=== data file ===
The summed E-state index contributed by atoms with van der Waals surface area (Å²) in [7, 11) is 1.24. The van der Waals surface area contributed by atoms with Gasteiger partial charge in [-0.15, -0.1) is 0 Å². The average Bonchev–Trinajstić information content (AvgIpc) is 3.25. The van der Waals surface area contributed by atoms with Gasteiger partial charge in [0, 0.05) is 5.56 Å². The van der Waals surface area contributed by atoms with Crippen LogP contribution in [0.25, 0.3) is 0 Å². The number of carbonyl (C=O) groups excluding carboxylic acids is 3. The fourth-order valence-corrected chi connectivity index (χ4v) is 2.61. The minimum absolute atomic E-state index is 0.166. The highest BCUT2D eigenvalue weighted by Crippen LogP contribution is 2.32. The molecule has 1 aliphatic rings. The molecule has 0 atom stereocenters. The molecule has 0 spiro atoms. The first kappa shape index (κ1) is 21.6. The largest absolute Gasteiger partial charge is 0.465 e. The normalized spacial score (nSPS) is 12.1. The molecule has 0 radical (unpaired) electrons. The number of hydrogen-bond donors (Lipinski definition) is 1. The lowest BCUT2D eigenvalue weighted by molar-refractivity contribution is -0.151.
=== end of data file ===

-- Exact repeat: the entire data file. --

The summed E-state index contributed by atoms with van der Waals surface area (Å²) in [7, 11) is 1.24. The van der Waals surface area contributed by atoms with Gasteiger partial charge in [-0.15, -0.1) is 0 Å². The average Bonchev–Trinajstić information content (AvgIpc) is 3.25. The van der Waals surface area contributed by atoms with Gasteiger partial charge in [0, 0.05) is 5.56 Å². The van der Waals surface area contributed by atoms with Crippen LogP contribution in [0.25, 0.3) is 0 Å². The number of carbonyl (C=O) groups excluding carboxylic acids is 3. The fourth-order valence-corrected chi connectivity index (χ4v) is 2.61. The minimum absolute atomic E-state index is 0.166. The highest BCUT2D eigenvalue weighted by Crippen LogP contribution is 2.32. The molecule has 1 aliphatic rings. The molecule has 0 atom stereocenters. The molecule has 0 spiro atoms. The first kappa shape index (κ1) is 21.6. The largest absolute Gasteiger partial charge is 0.465 e. The normalized spacial score (nSPS) is 12.1. The molecule has 0 radical (unpaired) electrons. The number of hydrogen-bond donors (Lipinski definition) is 1. The lowest BCUT2D eigenvalue weighted by molar-refractivity contribution is -0.151.